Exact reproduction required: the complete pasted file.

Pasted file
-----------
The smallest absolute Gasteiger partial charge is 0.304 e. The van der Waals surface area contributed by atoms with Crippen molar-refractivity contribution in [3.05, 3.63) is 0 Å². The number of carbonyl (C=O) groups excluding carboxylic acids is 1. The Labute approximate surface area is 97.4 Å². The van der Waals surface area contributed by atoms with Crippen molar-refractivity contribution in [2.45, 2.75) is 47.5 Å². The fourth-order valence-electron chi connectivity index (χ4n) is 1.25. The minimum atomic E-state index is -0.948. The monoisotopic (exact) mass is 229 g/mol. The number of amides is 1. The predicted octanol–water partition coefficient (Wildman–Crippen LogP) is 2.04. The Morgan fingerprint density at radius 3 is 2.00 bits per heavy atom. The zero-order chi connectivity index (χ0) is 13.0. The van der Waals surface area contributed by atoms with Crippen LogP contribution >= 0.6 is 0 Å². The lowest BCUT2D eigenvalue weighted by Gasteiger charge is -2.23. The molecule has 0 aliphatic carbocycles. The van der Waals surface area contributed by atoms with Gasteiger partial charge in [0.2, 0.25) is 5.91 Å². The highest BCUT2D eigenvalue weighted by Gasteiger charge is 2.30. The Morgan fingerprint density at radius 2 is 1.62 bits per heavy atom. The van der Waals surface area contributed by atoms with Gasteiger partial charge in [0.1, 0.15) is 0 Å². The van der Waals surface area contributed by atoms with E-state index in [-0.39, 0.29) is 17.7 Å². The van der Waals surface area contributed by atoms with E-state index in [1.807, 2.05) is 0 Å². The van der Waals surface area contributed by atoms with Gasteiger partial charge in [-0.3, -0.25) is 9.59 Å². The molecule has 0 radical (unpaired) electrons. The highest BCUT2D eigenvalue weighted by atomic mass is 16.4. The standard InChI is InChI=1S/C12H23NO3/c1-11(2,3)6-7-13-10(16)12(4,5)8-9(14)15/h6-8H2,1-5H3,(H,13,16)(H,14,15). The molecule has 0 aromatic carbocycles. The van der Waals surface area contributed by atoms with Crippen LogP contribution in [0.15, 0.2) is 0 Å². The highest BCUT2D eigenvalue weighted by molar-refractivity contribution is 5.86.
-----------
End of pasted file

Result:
The smallest absolute Gasteiger partial charge is 0.304 e. The van der Waals surface area contributed by atoms with Crippen molar-refractivity contribution in [3.05, 3.63) is 0 Å². The number of carbonyl (C=O) groups excluding carboxylic acids is 1. The Labute approximate surface area is 97.4 Å². The van der Waals surface area contributed by atoms with Crippen molar-refractivity contribution in [2.45, 2.75) is 47.5 Å². The fourth-order valence-electron chi connectivity index (χ4n) is 1.25. The minimum atomic E-state index is -0.948. The monoisotopic (exact) mass is 229 g/mol. The number of amides is 1. The predicted octanol–water partition coefficient (Wildman–Crippen LogP) is 2.04. The Morgan fingerprint density at radius 3 is 2.00 bits per heavy atom. The zero-order chi connectivity index (χ0) is 13.0. The van der Waals surface area contributed by atoms with Crippen LogP contribution >= 0.6 is 0 Å². The lowest BCUT2D eigenvalue weighted by Gasteiger charge is -2.23. The molecule has 0 aliphatic carbocycles. The van der Waals surface area contributed by atoms with Gasteiger partial charge in [0.2, 0.25) is 5.91 Å². The highest BCUT2D eigenvalue weighted by Gasteiger charge is 2.30. The Morgan fingerprint density at radius 2 is 1.62 bits per heavy atom. The van der Waals surface area contributed by atoms with Gasteiger partial charge in [0.1, 0.15) is 0 Å². The van der Waals surface area contributed by atoms with E-state index in [-0.39, 0.29) is 17.7 Å². The van der Waals surface area contributed by atoms with E-state index in [1.807, 2.05) is 0 Å². The van der Waals surface area contributed by atoms with Gasteiger partial charge in [-0.3, -0.25) is 9.59 Å². The molecule has 0 radical (unpaired) electrons. The highest BCUT2D eigenvalue weighted by atomic mass is 16.4. The standard InChI is InChI=1S/C12H23NO3/c1-11(2,3)6-7-13-10(16)12(4,5)8-9(14)15/h6-8H2,1-5H3,(H,13,16)(H,14,15). The molecule has 0 aromatic carbocycles. The van der Waals surface area contributed by atoms with Crippen LogP contribution in [0.15, 0.2) is 0 Å². The highest BCUT2D eigenvalue weighted by molar-refractivity contribution is 5.86.